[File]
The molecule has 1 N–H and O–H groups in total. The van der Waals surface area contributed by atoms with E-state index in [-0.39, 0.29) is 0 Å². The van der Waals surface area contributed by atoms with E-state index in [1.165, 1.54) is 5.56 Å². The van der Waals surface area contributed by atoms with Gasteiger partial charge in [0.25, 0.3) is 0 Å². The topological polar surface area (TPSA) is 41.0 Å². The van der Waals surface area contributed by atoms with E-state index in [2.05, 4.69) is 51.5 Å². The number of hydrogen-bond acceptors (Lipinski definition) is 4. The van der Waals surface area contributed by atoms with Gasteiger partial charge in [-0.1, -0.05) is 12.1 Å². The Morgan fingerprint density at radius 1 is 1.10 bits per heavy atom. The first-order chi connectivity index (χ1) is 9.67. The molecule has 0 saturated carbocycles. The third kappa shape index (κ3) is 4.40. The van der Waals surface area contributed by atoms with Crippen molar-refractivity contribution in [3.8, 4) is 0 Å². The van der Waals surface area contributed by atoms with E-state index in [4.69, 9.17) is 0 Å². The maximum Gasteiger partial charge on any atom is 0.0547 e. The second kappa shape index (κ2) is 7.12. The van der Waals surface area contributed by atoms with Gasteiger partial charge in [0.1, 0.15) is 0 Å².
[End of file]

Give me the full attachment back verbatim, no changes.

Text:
The molecule has 1 N–H and O–H groups in total. The van der Waals surface area contributed by atoms with E-state index in [-0.39, 0.29) is 0 Å². The van der Waals surface area contributed by atoms with E-state index in [1.165, 1.54) is 5.56 Å². The van der Waals surface area contributed by atoms with Gasteiger partial charge in [0.25, 0.3) is 0 Å². The topological polar surface area (TPSA) is 41.0 Å². The van der Waals surface area contributed by atoms with E-state index in [2.05, 4.69) is 51.5 Å². The number of hydrogen-bond acceptors (Lipinski definition) is 4. The van der Waals surface area contributed by atoms with Gasteiger partial charge in [-0.1, -0.05) is 12.1 Å². The Morgan fingerprint density at radius 1 is 1.10 bits per heavy atom. The first-order chi connectivity index (χ1) is 9.67. The molecule has 0 saturated carbocycles. The third kappa shape index (κ3) is 4.40. The van der Waals surface area contributed by atoms with Crippen molar-refractivity contribution in [3.8, 4) is 0 Å². The van der Waals surface area contributed by atoms with E-state index in [4.69, 9.17) is 0 Å². The maximum Gasteiger partial charge on any atom is 0.0547 e. The second kappa shape index (κ2) is 7.12. The van der Waals surface area contributed by atoms with Gasteiger partial charge in [0.1, 0.15) is 0 Å².